Wiley Coyote is a kid's cartoon character. Adults like kids' characters to, but they are not directly marketed toward adults and teens the way the comics in question are. Marvel Adventures is also a book that's more fantastic and targeted at a younger reader demographic than their mainline books.
I didn't tell them to get gritty and realistic and adult. They decided to do that all by themselves in order to appeal to a wider adult audience, because those children who had followed them in the 60s and 70s had grown up and moved on. Personally, I like the more complex storylines and greater character depth they bring out in modern comics, but they appear to think that "realism" equals the worst gore and murder and darkness the real world can conceive, which crosses the line from realism to outright cynicism. Not to mention, this is a world protected by super-powered beings and magic ninjas, who nevertheless cannot seem to stop the world being a pretty shitty place to live. I feel this is even more depressing.
What I find the most outlandish, however, is that even in the face of a failing system and clear evidence that their ideals are not in fact making much of a difference, the heroes continue to be idealistic and sanguine. Sure, it's great that the character has some inner reason to continue believing in their methods, but the reader is just not seeing it, therefore the reader cannot relate to the character and all the reader can see are the heroes trying to pretend that they didn't just get their asses handed to them. So basically, your escapist fantasy becomes even worse than the real world, because at least in reality psychos like the Joker would have been killed by now and no actual city has been subjected to plagues and earthquakes and city-wide gang wars that cut the population in half.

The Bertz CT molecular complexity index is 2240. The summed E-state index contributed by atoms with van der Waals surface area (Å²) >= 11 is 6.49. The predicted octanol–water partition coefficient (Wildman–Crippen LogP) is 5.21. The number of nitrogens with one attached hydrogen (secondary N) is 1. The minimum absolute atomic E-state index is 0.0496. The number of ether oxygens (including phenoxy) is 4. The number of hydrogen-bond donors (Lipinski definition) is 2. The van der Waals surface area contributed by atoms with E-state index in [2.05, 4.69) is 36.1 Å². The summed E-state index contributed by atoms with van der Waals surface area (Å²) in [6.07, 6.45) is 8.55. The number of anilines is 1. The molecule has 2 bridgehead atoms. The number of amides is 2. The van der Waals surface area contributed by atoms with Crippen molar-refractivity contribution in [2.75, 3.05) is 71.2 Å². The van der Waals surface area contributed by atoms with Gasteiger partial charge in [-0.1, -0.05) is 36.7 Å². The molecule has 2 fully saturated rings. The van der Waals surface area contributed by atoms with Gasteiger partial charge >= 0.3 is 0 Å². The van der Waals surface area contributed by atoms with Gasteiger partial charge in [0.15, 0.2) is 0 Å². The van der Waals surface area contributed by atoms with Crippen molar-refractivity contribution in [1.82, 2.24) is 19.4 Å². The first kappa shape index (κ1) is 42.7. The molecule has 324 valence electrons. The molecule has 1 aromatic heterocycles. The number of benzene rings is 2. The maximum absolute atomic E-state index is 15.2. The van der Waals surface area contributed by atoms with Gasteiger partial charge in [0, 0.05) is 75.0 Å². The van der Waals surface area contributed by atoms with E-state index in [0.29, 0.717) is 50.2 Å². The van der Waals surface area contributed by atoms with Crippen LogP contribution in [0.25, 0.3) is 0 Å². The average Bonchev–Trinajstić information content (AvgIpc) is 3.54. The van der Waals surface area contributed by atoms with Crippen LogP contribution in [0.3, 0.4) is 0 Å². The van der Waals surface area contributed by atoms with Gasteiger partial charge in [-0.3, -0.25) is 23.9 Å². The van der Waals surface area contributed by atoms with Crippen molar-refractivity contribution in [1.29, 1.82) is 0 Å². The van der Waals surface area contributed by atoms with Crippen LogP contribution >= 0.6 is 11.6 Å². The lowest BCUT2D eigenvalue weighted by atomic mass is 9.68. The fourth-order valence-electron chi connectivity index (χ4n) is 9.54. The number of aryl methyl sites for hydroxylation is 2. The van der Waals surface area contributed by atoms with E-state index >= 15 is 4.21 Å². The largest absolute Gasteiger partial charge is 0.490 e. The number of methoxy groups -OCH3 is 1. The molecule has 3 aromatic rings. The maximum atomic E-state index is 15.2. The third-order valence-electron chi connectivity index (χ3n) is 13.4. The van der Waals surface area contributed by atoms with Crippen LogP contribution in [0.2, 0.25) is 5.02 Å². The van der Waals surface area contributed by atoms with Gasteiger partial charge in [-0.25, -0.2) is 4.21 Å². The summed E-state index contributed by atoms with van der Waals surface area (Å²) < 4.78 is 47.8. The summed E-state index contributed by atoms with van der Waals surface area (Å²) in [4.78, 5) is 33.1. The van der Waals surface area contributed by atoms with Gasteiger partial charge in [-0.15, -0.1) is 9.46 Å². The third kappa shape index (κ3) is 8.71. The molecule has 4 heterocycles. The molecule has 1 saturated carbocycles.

The reason fantasy appeals to me is because the bad guys usually get punished and the good guys win. That's not something you get to see in the real world.
It's easy to sneer at people who complain about the lack of realism in superhero stories without actually thinking about what they're saying. Even in fantasy, there are ground rules. The reader agrees to suspend their disbelief as long as the story plays by those rules. In this world, there can be superpowered aliens and undersea empires martial arts are near-magic. But in exchange for that, the characters must play within the scope of of their powers, must stay true to their characterization and there must remain some parallels in the way their world and ours works. Meta-humans can wear spandex, but non-meta heroes must wear Kevlar. The Justice League can exist but you can't rewrite the US constitution to allow Gotham to be forcibly abandoned. Without these rules, any lame deux-ex-machina (which the comic bok world knows as retcons) can replace the integrity and ingenuity of good story-telling.
In this way, comic books have to balance themselves on a fine line between realism and fantasy. So just because the fantasy rule is that a guy who dresses up in a Batsuit can scare the crap out of hardened criminals, doesn't mean they don't need to explain why said criminals would continue to be frightened of him once they cotton on to the fact that he won't kill them or harm their families and the worst he can do is drag them off to the revolving door of Arkham.